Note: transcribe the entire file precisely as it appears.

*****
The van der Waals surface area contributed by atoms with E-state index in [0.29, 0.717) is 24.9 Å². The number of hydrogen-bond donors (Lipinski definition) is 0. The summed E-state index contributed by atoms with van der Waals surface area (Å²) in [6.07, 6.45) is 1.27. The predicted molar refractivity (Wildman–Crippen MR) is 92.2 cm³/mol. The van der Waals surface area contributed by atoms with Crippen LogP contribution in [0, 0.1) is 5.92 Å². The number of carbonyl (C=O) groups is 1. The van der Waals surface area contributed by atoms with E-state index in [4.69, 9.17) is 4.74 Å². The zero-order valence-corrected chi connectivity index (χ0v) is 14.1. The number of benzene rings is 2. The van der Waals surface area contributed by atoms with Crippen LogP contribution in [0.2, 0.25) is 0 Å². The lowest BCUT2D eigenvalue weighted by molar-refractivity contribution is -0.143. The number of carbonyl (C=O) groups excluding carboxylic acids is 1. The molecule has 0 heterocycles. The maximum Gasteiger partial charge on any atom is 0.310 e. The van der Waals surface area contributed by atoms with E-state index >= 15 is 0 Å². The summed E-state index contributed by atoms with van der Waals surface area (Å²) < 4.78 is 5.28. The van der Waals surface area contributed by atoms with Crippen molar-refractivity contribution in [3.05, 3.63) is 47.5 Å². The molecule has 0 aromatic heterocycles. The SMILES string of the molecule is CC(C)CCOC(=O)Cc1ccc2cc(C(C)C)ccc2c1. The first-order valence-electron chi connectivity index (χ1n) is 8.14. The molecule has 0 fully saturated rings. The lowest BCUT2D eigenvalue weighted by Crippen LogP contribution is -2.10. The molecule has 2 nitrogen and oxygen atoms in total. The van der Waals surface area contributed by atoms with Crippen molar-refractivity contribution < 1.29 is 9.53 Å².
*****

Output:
The van der Waals surface area contributed by atoms with E-state index in [0.29, 0.717) is 24.9 Å². The number of hydrogen-bond donors (Lipinski definition) is 0. The summed E-state index contributed by atoms with van der Waals surface area (Å²) in [6.07, 6.45) is 1.27. The predicted molar refractivity (Wildman–Crippen MR) is 92.2 cm³/mol. The van der Waals surface area contributed by atoms with Crippen LogP contribution in [0, 0.1) is 5.92 Å². The number of carbonyl (C=O) groups is 1. The van der Waals surface area contributed by atoms with E-state index in [4.69, 9.17) is 4.74 Å². The zero-order valence-corrected chi connectivity index (χ0v) is 14.1. The number of benzene rings is 2. The van der Waals surface area contributed by atoms with Crippen LogP contribution in [0.2, 0.25) is 0 Å². The lowest BCUT2D eigenvalue weighted by molar-refractivity contribution is -0.143. The number of carbonyl (C=O) groups excluding carboxylic acids is 1. The molecule has 0 heterocycles. The maximum Gasteiger partial charge on any atom is 0.310 e. The van der Waals surface area contributed by atoms with E-state index >= 15 is 0 Å². The summed E-state index contributed by atoms with van der Waals surface area (Å²) < 4.78 is 5.28. The van der Waals surface area contributed by atoms with Crippen molar-refractivity contribution in [3.05, 3.63) is 47.5 Å². The molecule has 0 aromatic heterocycles. The SMILES string of the molecule is CC(C)CCOC(=O)Cc1ccc2cc(C(C)C)ccc2c1. The first-order valence-electron chi connectivity index (χ1n) is 8.14. The molecule has 0 fully saturated rings. The lowest BCUT2D eigenvalue weighted by Crippen LogP contribution is -2.10. The molecule has 2 nitrogen and oxygen atoms in total. The van der Waals surface area contributed by atoms with Crippen molar-refractivity contribution < 1.29 is 9.53 Å².